Category: Business and Money > Finance
Asked by: jtomsbcglobalnet-ga
List Price: $2.00
13 Aug 2006 14:05 PDT
Expires: 12 Sep 2006 14:05 PDT
Question ID: 755615
Consider a 4-year amortizing loan. If i borrow $1,000 initially, and repay it in four equal annual year-end payments and the interest rate is 8 percent, how can i show that the annual payment is $301.92?
Re: Amoritizing loan
Answered By: gregaw-ga on 15 Aug 2006 07:21 PDT
Below is the formula for figuring this out. http://www.hughchou.org/calc/formula.html "First you must define some variables to make it easier to set up: P = principal, the initial amount of the loan I = the annual interest rate (from 1 to 100 percent) L = length, the length (in years) of the loan, or at least the length over which the loan is amortized. The following assumes a typical conventional loan where the interest is compounded monthly. First I will define two more variables to make the calculations easier: J = monthly interest in decimal form = I / (12 x 100) N = number of months over which loan is amortized = L x 12" You can use this for yearly payments as well. Just use the number of years for "N" and the annual interest rate for "J". M = P * ( J / (1 - (1 + J) ** -N)) M = 1000 * (.08 / (1 - (1 + .08) ** -4)) M = 1000 * (.08 / (1 - (1.08) ** -4)) M = 1000 * (.08 / (1 - .73503)) M = 1000 * (.08 / .26497) M = 1000 * .30192 M = 301.92 If you need any further explanation please let me know by posting a request for clarification. Thanks!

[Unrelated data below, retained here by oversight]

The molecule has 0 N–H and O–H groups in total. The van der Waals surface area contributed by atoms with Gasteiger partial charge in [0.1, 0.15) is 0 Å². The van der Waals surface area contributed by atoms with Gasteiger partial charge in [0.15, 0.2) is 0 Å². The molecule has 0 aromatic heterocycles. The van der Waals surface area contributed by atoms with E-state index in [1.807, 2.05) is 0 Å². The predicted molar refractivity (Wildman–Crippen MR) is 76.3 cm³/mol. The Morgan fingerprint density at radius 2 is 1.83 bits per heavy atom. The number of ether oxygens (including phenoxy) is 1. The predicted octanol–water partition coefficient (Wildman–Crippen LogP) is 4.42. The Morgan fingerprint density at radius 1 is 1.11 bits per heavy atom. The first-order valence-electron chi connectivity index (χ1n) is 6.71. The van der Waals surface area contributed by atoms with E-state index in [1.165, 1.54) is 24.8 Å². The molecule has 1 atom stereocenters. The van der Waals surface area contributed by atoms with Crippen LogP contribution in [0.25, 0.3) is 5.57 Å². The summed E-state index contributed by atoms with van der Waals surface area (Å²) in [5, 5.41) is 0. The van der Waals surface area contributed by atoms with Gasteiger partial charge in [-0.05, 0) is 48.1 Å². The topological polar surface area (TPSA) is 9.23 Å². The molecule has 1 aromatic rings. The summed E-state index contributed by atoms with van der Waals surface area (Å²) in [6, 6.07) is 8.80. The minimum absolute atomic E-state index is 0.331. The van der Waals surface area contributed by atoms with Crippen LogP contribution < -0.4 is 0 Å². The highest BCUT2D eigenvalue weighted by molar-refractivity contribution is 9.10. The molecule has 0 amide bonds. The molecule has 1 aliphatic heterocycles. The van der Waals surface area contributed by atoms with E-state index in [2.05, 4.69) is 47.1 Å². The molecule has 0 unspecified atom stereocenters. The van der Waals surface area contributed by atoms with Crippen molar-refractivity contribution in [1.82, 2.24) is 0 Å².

Re: Amoritizing loan
From: cadamy-ga on 13 Aug 2006 14:37 PDT
Can you clarify, please? What do you mean by "How can I show that the annual payment is $301.92?" Do you mean that you know that is definitely the payment? Or is that the payment you're hoping for? Or do you really want to know what the 4 equal payment amounts will be?
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